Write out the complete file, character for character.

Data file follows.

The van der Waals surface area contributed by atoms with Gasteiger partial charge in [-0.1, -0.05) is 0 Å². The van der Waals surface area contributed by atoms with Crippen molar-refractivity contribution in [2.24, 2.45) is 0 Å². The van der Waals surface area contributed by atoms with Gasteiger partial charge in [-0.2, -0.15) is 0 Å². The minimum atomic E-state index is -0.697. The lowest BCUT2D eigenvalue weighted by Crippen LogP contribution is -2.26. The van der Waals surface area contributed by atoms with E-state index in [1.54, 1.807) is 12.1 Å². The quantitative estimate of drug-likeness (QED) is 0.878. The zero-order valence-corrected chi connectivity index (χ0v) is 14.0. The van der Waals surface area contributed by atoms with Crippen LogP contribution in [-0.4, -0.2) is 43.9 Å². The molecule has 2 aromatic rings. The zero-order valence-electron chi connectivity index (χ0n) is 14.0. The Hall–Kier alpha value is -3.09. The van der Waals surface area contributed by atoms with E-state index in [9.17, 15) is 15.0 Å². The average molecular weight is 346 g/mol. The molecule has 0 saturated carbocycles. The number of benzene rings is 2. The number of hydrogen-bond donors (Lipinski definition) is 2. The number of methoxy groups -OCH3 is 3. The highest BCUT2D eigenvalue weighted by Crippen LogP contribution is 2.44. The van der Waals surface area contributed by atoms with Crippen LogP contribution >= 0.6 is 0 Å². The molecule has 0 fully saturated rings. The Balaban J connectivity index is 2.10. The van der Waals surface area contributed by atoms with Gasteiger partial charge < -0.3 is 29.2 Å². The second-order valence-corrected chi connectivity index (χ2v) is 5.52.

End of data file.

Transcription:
The van der Waals surface area contributed by atoms with Gasteiger partial charge in [-0.1, -0.05) is 0 Å². The van der Waals surface area contributed by atoms with Crippen molar-refractivity contribution in [2.24, 2.45) is 0 Å². The van der Waals surface area contributed by atoms with Gasteiger partial charge in [-0.2, -0.15) is 0 Å². The minimum atomic E-state index is -0.697. The lowest BCUT2D eigenvalue weighted by Crippen LogP contribution is -2.26. The van der Waals surface area contributed by atoms with E-state index in [1.54, 1.807) is 12.1 Å². The quantitative estimate of drug-likeness (QED) is 0.878. The zero-order valence-corrected chi connectivity index (χ0v) is 14.0. The van der Waals surface area contributed by atoms with Crippen LogP contribution in [-0.4, -0.2) is 43.9 Å². The molecule has 2 aromatic rings. The zero-order valence-electron chi connectivity index (χ0n) is 14.0. The Hall–Kier alpha value is -3.09. The van der Waals surface area contributed by atoms with E-state index in [9.17, 15) is 15.0 Å². The average molecular weight is 346 g/mol. The molecule has 0 saturated carbocycles. The number of benzene rings is 2. The number of hydrogen-bond donors (Lipinski definition) is 2. The number of methoxy groups -OCH3 is 3. The highest BCUT2D eigenvalue weighted by Crippen LogP contribution is 2.44. The van der Waals surface area contributed by atoms with Crippen LogP contribution >= 0.6 is 0 Å². The molecule has 0 fully saturated rings. The Balaban J connectivity index is 2.10. The van der Waals surface area contributed by atoms with Gasteiger partial charge < -0.3 is 29.2 Å². The second-order valence-corrected chi connectivity index (χ2v) is 5.52.